Doctors may be on Facebook and other social networking sites, but they're often using a pseudonym so they can friend patients and staff members.
The word “friend” has taken on new meaning these days, thanks mostly to the influence of Facebook. The definition has become so broad that it’s not unusual to find Facebook users boasting upwards of 500 friends.
Of course, it’s unlikely anyone has 500 individuals they can truly call friends, and that broad-based definition can become problematic — especially in the case of physicians who are increasingly being sought after to use social media to stay in better touch with patients.
Doctors, it should be noted, in fact on Facebook. According to Jeff Tangney, chief executive officer of Doximity, the largest online network helping physicians connect with their colleagues, approximately 70% of physicians are Facebook users. The caveat, however, is that most of them do so using a pseudonym.
“They have to [use a pseudonym],” Tangney says. “There have been a number of cases, mainly young doctors, who have been fired for friending a patient. The mere establishment of the existence of that friend relationship can be a HIPAA violation.”
Don’t friend patients
Tangney explains that if a psychiatrist becomes a Facebook friend with a patient who doesn’t want others to know that he or she is seeing a psychiatrist, even if the patient initiated the friendship, it still constitutes a breach of doctor-patient confidentiality. Likewise, any social media messages the doctor receives from or sends to the patient are not encrypted, therefore they’re not HIPAA compliant, which can lead to further violations.
Case in point: Tangney recalls that a doctor in Rhode Island was fined and fired for posting a photo of a patient’s body part.
“You couldn’t see the patient at all, it didn’t mention the patient’s name, so a lot of docs would look at that and say well, that’s not a HIPAA violation,” he says. “But it didn’t matter. That patient knew it was them, and they could reasonably claim that someone might be able to figure out it was them knowing who that doctor saw that day. Which is really tenuous, if you ask me, but it doesn’t matter. At the end of the day anything that’s out in such a public forum is a risk for doctors.”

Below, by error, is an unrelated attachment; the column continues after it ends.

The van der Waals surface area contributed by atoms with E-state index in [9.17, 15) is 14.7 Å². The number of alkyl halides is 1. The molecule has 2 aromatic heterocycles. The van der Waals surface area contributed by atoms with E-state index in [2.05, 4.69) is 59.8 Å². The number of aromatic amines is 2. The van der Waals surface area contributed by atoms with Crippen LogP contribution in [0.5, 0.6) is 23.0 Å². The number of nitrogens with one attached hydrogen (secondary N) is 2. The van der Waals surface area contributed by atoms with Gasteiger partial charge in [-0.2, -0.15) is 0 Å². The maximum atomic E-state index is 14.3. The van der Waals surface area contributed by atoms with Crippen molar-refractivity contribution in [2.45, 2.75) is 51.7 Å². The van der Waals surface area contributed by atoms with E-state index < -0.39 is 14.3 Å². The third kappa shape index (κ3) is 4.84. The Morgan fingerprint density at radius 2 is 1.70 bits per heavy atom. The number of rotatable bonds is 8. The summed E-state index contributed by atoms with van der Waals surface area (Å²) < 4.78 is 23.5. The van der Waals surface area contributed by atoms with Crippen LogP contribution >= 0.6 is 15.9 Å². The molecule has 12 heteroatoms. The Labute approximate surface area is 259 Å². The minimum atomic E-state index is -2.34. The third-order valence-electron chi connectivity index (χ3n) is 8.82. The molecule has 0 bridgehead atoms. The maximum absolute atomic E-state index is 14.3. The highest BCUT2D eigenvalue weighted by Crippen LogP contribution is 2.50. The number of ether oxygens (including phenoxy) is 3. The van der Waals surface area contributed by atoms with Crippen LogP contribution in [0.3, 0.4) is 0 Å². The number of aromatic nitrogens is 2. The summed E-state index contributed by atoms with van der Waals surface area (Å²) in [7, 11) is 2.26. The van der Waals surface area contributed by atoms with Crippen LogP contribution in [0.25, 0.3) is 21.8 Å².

Privacy violations are only one part of the equation. Tangney says that there are considerable liability concerns as well. He explains that it’s easy for email messages to be misinterpreted.
“It takes a while to write an email that’s fully understood, whereas in a verbal discussion there are many other cues,” he says. “Seventy percent of communication is nonverbal; it’s the body language. You don’t have that in email.”
Don’t friend staff
A social media relationship with patients is only one line that physicians should not cross. Friending members of the medical practice staff is another.
“It’s a different type of potential lawsuit, and it’s also not professional,” Tangney says.
Teachers have learned through painful experience not to become “friends” with students. Teachers’ and students’ lives intersect in the classroom, where an appropriate mentor and mentee relationship develops. Crossing that line breaches the relationship. If a teacher sees a student post comments about having attended a wild party, and then that student performs poorly on an exam or fails to show up for class the next day, rightly or wrongly, that student will now be judged in a different light.
The same is true in the physician-staff relationship. If a physician becomes social friends with a staff member who then performs poorly in the office and is subsequently reprimanded by the physician, it wouldn’t be unusual for the staff member to feel betrayed because he or she is “friends” with the physician; because that line has been crossed.
Antisocial or anti-doctor
Tangney says that there’s a tendency to say in the U.S. that physicians are antisocial because they don’t want to connect as much with patients over email.
“I would actually say it’s not that doctors are antisocial, it’s that social media is anti-doctor,” he explains. “Almost one-third of all malpractice cases today include some sort of HIPAA claim. It may not be the main problem, but it’s just another thing for an attorney to pry into.”
That’s where Doximity can help. The online network is currently used by approximately 8% of U.S. physicians, enabling the secure transmission of email. Even the remaining 92% of the physician population can be reached via the network simply by entering a name, specialty or location.
“We send more than 1,000 faxes a day to and from doctors,” Tangney says. “You can just take a photo on your iPhone, we’ll enhance the image of the lab test, and then click the send button and it gets set to another doctor. It may sound like a really outdated thing to do, but the doctors love it.”